Friday, 22 June 2007

Gilbert & George discuss their work.

Gilbert & George are really quite lovely to listen to. Like two uncles. I worked with an art director who really loved G&G. I now understand.

Can anyone suggest some links for new writing?

I know they're out there, but where are the new writers? I search and search and still they escape me. Apart from McSweeney's, does anyone know of some small independant free presses that attract really good writing?

Brain Candy

Go here. You'll like it. The studio intern at W+K, Portland has a mindblowing lo-fi internet art site that's just an epilepsy of flashing goodness. It's called It's chewy.

Art Monthly Exhibition Listing

Here is a link to an updated London exhibition listing from pretty much every good gallery around. Courtesy of the good chaps at Art Monthly.

The Riflemaker Gallery - London

This is a neat art gallery in Soho. It's always free and always good. The John Maeda exhibition (above) is interesting, but make sure you see Chris Bucklow's work. It's just beautiful, it really is. Updated regularly.

Ockham's Razor - Brain 2.0

Audio clip that cites Ian Pearson of British Telecom (Futurologist) on the future upgrades he believes will be made to the human brain in order for us to continue evolution. Does get a little too sciency fiction toward the end, but it is nonetheless an interesting view. Charts the predicted evolution of man from Homo Sapien to Homo Cyberneticus and on towards the Homo Machinus. Maybe. Maybe not.

Stefan Sagameister talks about happy designing

Talks like a terminator. Designs like a visionary. Looks like a funky Austrian designer. Everyone love Stefan. He speaks here about what makes him happy with his work and life.

Richard Restak talks about Neuroscience

Richard Restak talks about how the principles of Neuroscience are beginning to be adopted in regular life and introduces the concept of memory morphing and it's importance to advertising.

David Minkoff's Jewish jokes

Moshe was taking to his psychiatrist.
"I had a weird dream recently," he says. "I saw my mother, but then I noticed she had your face. I found this so worrying that I immediately awoke and couldn't get back to sleep. I just stayed there thinking about it until 7am. I got up, made myself a slice of toast and some coffee and came straight here. Can you please help me explain the meaning of my dream?"

The psychiatrist kept silent for some time, then said,
"One slice of toast and coffee? Do you call that a breakfast?"

This is the largest collection of jewish jokes in the world.

For Peter Horowitz. And his chicken soup.

Thursday, 21 June 2007

Daniel Gilbert's lecture on Happiness

Dan's book "Stumbling on Happiness" just won the Royal Society Prize for Science Books. Seems positive psychology is finally going mainstream. Thank you to all those hippies out there who kept the dream alive until the scientists could come in with their MRI's. Here is a great lecture from Daniel at the 2004 TED conference on the Science of what makes us happy. You will enjoy this, I promise. Afterwards, buy yourself an ice cream. You deserve it.

Google Logos

This is the logo Google used to celebrate Louis Braille's Birthday on January 4. Neat huh? Google keep all their holiday logos here Including the april fools one when they announced they were opening a new office on the moon.

Strawberry Frog - Your friendly neighbourhood Global Ad Agency

You know when you meet normal people and they ask you how creatives come up with their Crraaaazy ideas. This agency always makes me feel like a normal person. This is where the smart people work. Plus their name seems to drive people nuts.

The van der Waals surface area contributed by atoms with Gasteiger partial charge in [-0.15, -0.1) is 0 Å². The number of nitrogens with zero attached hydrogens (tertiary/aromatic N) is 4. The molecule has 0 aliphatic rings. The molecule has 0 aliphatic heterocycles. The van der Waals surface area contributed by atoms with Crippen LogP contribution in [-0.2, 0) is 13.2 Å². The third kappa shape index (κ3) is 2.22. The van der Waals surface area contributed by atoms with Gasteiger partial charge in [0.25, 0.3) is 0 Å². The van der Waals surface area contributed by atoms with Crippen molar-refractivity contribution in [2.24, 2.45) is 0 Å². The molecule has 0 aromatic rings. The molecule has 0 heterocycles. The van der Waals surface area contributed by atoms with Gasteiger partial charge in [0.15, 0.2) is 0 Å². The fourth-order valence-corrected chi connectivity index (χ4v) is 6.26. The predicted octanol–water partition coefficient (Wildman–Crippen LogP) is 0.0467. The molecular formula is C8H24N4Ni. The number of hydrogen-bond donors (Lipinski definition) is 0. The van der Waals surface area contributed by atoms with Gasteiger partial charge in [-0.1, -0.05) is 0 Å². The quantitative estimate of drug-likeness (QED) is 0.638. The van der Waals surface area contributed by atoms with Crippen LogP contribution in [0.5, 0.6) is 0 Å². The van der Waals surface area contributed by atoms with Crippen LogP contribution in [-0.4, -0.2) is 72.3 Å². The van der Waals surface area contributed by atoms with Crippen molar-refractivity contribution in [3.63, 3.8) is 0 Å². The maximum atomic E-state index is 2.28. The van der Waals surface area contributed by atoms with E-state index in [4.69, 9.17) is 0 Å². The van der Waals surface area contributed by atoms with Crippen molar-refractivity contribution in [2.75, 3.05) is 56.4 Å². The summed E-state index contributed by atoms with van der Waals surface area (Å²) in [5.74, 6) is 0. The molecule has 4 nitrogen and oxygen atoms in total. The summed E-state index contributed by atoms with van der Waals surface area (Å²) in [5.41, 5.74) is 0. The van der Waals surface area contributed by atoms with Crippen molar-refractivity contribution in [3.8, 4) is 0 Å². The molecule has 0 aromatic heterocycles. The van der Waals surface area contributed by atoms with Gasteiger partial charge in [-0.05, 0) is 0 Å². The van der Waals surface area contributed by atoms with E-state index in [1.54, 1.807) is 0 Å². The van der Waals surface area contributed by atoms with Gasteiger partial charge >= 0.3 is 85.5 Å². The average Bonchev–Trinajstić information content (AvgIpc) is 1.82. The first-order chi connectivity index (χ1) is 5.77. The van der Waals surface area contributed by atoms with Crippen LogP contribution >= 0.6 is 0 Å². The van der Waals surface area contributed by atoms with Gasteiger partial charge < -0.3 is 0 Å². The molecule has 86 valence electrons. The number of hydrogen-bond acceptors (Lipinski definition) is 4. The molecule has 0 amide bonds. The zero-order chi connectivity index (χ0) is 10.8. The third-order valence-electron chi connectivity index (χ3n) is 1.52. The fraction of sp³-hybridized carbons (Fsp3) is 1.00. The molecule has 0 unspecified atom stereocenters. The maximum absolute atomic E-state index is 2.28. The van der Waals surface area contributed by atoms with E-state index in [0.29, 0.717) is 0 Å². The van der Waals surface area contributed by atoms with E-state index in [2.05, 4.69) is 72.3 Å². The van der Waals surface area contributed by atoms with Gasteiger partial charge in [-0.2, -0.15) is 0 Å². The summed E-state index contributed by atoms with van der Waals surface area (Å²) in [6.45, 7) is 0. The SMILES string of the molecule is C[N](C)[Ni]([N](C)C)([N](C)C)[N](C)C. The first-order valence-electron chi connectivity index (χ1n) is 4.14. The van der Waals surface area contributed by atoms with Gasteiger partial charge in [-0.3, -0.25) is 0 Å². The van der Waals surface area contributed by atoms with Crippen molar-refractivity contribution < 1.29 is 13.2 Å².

Leda Cosmides talks about tranhumanism

Leda Cosmides gives a calm, reasoned view of transhumanism and points out that while we're far from putting our brains into a computer and living forever, we do use a good deal of body modifications and augmentations in day to day life. She also does a good job of tempering some of the wilder notions of the transhumanist movement. Leda is one of the most important evolutionary psychologists in the world and a great lecturer, you will enjoy this, I proimise. Open in iTunes so you might have to make sure it's open first.

Alexi Sayle on the dangers of Stand up Comedy

Bitterness. Irrelevance. Psychological disturbances. An inability to connect with people. It isn't all beer and skittles being a stand up comedy act. Article in the Independant following the death of Bernard Manning.

Wednesday, 20 June 2007

Sam Harris - The end of faith

The always engaging Sam Harris speaks about his book "The End of Faith". It's nice to know that not all Atheists are as angry as Richard Dawkins and that a moderate and reasonable voice can come out the secular corner. This is a really, really good lecture.

Australia's Greatest Biscuit

Make your case for Australia's Greatest Biscuit. Even if it's your mum's Anzac cookie.

The Best Lecture at Interesting 2007.

I like is a a half-pint, a low-talker, a cheeky besom, a timorous beastie, a shutterbug, a magpie, a modern lover, an empathicalist, a book jockey, a pedant and a Glasgow dreamer. She was without a doubt the best speaker at Interesting 2007 and her specch "Everything these days is nice" was very very.

Thanks to whoever scanned this. I do these all the time, but I have no way of getting them online. I think I'm going to ask for a scanner for my birthday.

Interesting 2007

Thanks to Kirsty Angus, I got to see the Interesting 2007 conference which was great.

Lobo 2006 reel

Check out this reel from wunderkinds Lobo. I wish I could give them my entire reel to turn into an illustration. Doesn't it just make 35mm film look cheap?

All in the mind - Happiness

The latest podcast from All in the mind comes from the neuroscience conference in Melbourne and discuses the importance of happiness. Isn't it crazy to think we actually have to devote serious discussion on the merits of being happy. Ask a kid, they'll tell you it's the easiest thing in the world.